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Tuesday, March 3, 2009

Memorably Baroque

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Baroque opera needs an especially inventive director to relate to contemporary audiences. John La Bouchardière presented a deeply witty staging of Handel's Semele at Florentine Opera last weekend, a run of three performances at the Pabst Theater. The production combined stylized period movement with video projection. The scenery, a recreation of designs by Giuseppe Di Iorio, became a vital part of the direction. Semele ascends to the realm of the gods, magically conjured with video of space, planets and moons. Extraordinary, captivating costumes from Scottish Opera completed the impression.

Semeleis officially an oratorio, though constructed much like an opera. La Bouchardière began with a startling reference to the piece's genesis, with chorus and soloists sitting on the stage dressed in concert black. It left the audience baffled but intrigued. This was a brilliant touch.

Mezzo-soprano Sandra Piques Eddy, in the double role of Juno and Ino, is an example of the terrific, vivid American Handel singer on the scene today, fluent in the style. As Semele soprano Jennifer Aylmer showed agility, beauty of tone, grace and charm. One particularly memorable aria about vanity had her intricately interacting with video of herself. There was occasional inconsistency; flights into the upper range became a bit shrill. Bass Jason Hardy, as Somnus/Cadmus, sang with unforced ease, his rich, lyric sound an ideal match for the philosophical and paternal role. Tenor Robert Breault, as Jupiter, had style and presence, but his voice, showing a bit of wear, was not always able to execute his intentions.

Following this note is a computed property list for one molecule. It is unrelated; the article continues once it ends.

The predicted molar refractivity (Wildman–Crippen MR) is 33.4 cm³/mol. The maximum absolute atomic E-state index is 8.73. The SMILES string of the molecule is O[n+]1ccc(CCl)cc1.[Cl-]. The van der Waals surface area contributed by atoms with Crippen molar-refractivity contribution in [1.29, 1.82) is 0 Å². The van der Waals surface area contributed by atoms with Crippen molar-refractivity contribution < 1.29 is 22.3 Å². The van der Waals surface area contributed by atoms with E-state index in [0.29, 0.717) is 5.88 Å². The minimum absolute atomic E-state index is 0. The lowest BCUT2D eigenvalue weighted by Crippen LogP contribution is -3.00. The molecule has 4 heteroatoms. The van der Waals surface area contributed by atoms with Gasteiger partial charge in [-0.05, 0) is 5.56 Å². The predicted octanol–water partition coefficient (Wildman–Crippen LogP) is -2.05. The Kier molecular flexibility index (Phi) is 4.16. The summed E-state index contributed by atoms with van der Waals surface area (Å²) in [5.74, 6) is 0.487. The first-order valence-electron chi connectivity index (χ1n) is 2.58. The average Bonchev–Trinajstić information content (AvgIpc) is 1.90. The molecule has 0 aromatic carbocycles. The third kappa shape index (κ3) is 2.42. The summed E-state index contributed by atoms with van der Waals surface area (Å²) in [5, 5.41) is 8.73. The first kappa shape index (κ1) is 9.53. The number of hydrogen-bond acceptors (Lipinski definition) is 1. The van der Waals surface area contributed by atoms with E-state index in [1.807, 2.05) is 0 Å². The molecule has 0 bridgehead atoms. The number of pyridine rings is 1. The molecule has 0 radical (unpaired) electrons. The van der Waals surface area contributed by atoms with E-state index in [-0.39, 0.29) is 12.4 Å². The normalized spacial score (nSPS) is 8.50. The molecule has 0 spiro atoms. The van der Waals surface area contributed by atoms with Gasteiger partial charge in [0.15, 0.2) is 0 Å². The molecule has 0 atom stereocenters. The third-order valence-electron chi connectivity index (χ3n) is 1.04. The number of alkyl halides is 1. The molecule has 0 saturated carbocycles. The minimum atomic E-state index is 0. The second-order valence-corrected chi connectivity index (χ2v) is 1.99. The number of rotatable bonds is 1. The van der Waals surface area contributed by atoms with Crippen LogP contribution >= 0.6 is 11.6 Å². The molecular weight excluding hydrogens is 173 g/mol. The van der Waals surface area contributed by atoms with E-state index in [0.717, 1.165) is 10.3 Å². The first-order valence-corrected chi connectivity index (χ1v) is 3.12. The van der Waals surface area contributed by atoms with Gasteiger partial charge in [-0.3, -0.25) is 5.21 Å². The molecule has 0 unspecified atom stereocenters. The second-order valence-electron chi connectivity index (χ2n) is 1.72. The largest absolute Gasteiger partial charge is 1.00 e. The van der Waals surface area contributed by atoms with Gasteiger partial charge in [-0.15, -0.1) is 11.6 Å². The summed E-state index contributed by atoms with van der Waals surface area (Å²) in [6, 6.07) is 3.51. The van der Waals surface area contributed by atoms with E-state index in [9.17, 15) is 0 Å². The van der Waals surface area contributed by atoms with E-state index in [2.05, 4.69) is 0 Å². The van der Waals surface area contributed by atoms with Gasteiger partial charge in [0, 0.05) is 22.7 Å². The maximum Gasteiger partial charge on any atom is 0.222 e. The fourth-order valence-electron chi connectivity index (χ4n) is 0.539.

Jane Glover, music director of Chicago's Music of the Baroque, led ably, drawing incisive playing from the small Milwaukee Symphony Orchestra ensemble in the pit. The overture and entr'actes especially were evidence that MSO can convincingly sound like a Baroque ensemble. Minor fuzziness elsewhere surely could have been remedied with more rehearsal.

This Semele was a standout success, showing what the Florentine can do at its very best. I hope this artistic care and invention can continue into its more standard repertory.